2016 Commercial Roofing Contractor of the Year: Baker Roofing Co.
Always Doing Good Work: The Baker Brothers Continue a Family Legacy A Century in the Making
The year is 1901, and William Prentiss Baker has left his home in Harnett County on muleback in search of better opportunities in the prosperous city of Raleigh, N.C., leaving behind him a strict father and a desolate past of life on the farm.
Once settled, he found a job that paid 50 cents a week, but offered a great deal more from a learning perspective. It’s there, in this little tinsmith known as Lumsden Brothers, that he begins to learn the art of the trades. During this time, the southwest quadrant of downtown Raleigh was filled with opportunity in the form of sheet metal shops and small manufacturing companies. After gaining a range of experience and learning as much as he could, Baker decided it was time to take charge of his future. On Sept. 20, 1915, he planted roots of his own, opening W.P. Baker Co., Tinner in flourishing downtown Raleigh.
Now a century and two major economic downturns later, Baker Roofing Co. has defied the odds, developing into one of the largest, most successful commercial roofing companies in the U.S. The company is home to 1,200 employees and 18 locations covering territory from Memphis to Orlando, and everywhere in between. In that 100 years, one constant has remained; the fierce commitment to customers and a motto that runs deep within the company’s roots.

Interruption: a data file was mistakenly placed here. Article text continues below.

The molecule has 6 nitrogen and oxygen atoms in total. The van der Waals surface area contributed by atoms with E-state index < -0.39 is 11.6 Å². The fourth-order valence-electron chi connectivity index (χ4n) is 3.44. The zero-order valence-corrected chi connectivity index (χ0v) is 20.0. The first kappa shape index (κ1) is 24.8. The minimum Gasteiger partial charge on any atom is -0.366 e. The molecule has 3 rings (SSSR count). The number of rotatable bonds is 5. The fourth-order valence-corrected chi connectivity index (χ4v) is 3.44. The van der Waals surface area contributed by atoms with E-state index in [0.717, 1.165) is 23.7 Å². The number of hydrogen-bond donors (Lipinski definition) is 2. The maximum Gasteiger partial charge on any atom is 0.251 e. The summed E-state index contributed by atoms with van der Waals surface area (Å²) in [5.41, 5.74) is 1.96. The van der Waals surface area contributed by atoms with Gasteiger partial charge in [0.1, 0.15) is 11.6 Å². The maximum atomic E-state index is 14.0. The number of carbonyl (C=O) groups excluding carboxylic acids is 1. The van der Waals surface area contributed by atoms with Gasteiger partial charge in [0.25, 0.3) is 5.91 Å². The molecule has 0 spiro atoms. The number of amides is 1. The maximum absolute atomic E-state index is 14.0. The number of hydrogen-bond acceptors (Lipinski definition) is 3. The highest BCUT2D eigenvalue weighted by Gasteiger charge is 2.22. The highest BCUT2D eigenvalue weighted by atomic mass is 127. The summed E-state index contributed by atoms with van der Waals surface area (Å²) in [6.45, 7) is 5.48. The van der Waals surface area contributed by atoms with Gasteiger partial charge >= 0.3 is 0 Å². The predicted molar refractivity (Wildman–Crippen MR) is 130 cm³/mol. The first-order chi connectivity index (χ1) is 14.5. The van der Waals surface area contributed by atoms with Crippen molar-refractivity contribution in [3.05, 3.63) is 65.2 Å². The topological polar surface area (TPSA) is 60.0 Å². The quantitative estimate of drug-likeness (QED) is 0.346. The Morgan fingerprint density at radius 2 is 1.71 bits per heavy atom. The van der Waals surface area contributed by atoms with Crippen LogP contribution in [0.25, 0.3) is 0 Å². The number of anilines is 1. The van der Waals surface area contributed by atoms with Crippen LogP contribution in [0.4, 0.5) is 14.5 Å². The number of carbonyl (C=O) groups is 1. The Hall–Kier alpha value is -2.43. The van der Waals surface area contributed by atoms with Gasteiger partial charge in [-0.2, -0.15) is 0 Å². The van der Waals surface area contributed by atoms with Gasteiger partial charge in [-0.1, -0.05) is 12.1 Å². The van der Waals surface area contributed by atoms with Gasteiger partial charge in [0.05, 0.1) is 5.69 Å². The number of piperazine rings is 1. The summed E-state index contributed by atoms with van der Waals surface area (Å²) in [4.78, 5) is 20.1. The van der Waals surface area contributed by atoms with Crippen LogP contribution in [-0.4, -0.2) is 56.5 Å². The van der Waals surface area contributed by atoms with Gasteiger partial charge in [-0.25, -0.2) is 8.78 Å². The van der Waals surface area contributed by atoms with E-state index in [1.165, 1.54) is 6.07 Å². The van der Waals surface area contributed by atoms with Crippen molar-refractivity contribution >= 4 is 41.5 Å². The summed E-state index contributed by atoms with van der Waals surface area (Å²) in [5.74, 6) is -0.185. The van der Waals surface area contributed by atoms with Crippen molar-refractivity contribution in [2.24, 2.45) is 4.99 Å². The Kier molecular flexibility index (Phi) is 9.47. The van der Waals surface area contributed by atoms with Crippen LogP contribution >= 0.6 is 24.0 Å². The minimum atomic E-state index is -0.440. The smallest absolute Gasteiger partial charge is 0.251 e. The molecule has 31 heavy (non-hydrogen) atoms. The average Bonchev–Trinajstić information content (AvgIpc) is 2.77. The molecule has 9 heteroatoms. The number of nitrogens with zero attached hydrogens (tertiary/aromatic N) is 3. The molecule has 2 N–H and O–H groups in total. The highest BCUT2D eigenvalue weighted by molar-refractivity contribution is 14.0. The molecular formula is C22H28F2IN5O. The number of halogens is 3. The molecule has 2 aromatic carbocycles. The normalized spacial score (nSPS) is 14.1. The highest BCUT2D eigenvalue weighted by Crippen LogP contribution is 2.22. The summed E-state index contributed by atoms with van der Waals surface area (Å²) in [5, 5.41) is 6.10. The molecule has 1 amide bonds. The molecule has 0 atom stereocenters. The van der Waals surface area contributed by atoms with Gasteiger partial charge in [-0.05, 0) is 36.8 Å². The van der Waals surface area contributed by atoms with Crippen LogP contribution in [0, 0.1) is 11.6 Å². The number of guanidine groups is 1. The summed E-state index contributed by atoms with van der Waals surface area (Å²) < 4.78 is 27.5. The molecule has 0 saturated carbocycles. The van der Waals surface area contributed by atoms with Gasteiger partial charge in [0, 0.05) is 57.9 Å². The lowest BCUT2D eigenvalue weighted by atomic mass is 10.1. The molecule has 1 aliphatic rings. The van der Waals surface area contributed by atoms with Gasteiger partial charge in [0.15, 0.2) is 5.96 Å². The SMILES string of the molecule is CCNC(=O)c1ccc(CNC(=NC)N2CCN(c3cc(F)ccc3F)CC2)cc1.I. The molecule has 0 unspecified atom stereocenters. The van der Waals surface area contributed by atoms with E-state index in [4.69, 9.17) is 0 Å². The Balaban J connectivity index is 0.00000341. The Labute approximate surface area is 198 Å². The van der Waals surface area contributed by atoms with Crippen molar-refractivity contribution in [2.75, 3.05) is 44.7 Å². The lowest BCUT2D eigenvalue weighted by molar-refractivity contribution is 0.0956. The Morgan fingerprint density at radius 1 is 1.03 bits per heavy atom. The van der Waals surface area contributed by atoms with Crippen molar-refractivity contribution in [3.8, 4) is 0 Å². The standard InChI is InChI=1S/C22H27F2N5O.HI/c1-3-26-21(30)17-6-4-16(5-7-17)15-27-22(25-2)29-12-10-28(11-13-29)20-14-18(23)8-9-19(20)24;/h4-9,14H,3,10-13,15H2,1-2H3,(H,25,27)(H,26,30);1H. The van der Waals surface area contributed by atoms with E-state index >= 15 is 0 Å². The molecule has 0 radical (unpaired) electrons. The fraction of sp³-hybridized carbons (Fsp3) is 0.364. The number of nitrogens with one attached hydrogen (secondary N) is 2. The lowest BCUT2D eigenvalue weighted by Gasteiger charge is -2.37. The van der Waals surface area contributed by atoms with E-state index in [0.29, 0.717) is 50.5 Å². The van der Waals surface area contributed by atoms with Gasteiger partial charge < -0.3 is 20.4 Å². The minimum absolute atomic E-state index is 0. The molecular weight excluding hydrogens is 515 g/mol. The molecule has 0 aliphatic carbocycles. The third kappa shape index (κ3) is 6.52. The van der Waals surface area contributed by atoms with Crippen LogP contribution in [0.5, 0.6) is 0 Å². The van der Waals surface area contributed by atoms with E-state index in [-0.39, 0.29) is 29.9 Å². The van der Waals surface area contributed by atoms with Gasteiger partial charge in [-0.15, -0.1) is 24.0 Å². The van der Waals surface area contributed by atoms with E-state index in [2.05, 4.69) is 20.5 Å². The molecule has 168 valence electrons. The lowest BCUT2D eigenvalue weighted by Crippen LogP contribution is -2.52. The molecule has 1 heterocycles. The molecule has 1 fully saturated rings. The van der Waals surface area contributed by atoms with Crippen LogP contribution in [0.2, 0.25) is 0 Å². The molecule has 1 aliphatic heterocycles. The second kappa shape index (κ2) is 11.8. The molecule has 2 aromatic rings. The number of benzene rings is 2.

Baker’s promise to customers has remained the same from the start, beginning with the small sign posted on the business’s front door that read, “We shall do good work, at a profit if we can, at a loss if we must, but always good work.” For over a century, this promise has been the backbone for growth, and the driving force behind Baker’s success.
“It’s hard to turn anywhere in our office and not see it,” said Todd Kavanaugh, director of marketing. “All of our offices have a duplication of the sign hanging up in the lobby and throughout the buildings.”
Though the motto has been around since the company’s inception, it wasn’t until eight years ago that the choice was made to bring it to the forefront of Baker’s branding. It has since become the company’s official mission statement. Replicated signs are branded on the tailgates of all company work trucks, and the motto is also used regularly in Baker’s radio commercials, to the point where consumers in their markets recognize the famous slogan.